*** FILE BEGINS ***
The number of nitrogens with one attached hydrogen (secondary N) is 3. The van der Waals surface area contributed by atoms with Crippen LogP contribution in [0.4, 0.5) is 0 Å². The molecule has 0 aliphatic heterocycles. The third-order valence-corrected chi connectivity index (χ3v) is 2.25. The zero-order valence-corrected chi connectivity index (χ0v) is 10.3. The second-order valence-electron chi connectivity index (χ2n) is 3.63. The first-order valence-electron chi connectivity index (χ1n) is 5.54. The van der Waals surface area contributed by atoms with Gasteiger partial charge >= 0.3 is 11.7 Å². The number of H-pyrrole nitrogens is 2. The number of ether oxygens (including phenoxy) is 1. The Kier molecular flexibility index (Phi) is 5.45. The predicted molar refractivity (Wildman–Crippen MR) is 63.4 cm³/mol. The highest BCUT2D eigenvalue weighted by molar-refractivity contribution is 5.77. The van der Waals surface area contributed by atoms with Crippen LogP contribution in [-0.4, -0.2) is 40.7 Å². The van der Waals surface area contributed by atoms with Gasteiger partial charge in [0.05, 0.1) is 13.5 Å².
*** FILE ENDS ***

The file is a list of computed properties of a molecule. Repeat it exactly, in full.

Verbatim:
The number of nitrogens with one attached hydrogen (secondary N) is 3. The van der Waals surface area contributed by atoms with Crippen LogP contribution in [0.4, 0.5) is 0 Å². The molecule has 0 aliphatic heterocycles. The third-order valence-corrected chi connectivity index (χ3v) is 2.25. The zero-order valence-corrected chi connectivity index (χ0v) is 10.3. The second-order valence-electron chi connectivity index (χ2n) is 3.63. The first-order valence-electron chi connectivity index (χ1n) is 5.54. The van der Waals surface area contributed by atoms with Gasteiger partial charge >= 0.3 is 11.7 Å². The number of H-pyrrole nitrogens is 2. The number of ether oxygens (including phenoxy) is 1. The Kier molecular flexibility index (Phi) is 5.45. The predicted molar refractivity (Wildman–Crippen MR) is 63.4 cm³/mol. The highest BCUT2D eigenvalue weighted by molar-refractivity contribution is 5.77. The van der Waals surface area contributed by atoms with Crippen LogP contribution in [-0.4, -0.2) is 40.7 Å². The van der Waals surface area contributed by atoms with Gasteiger partial charge in [0.05, 0.1) is 13.5 Å².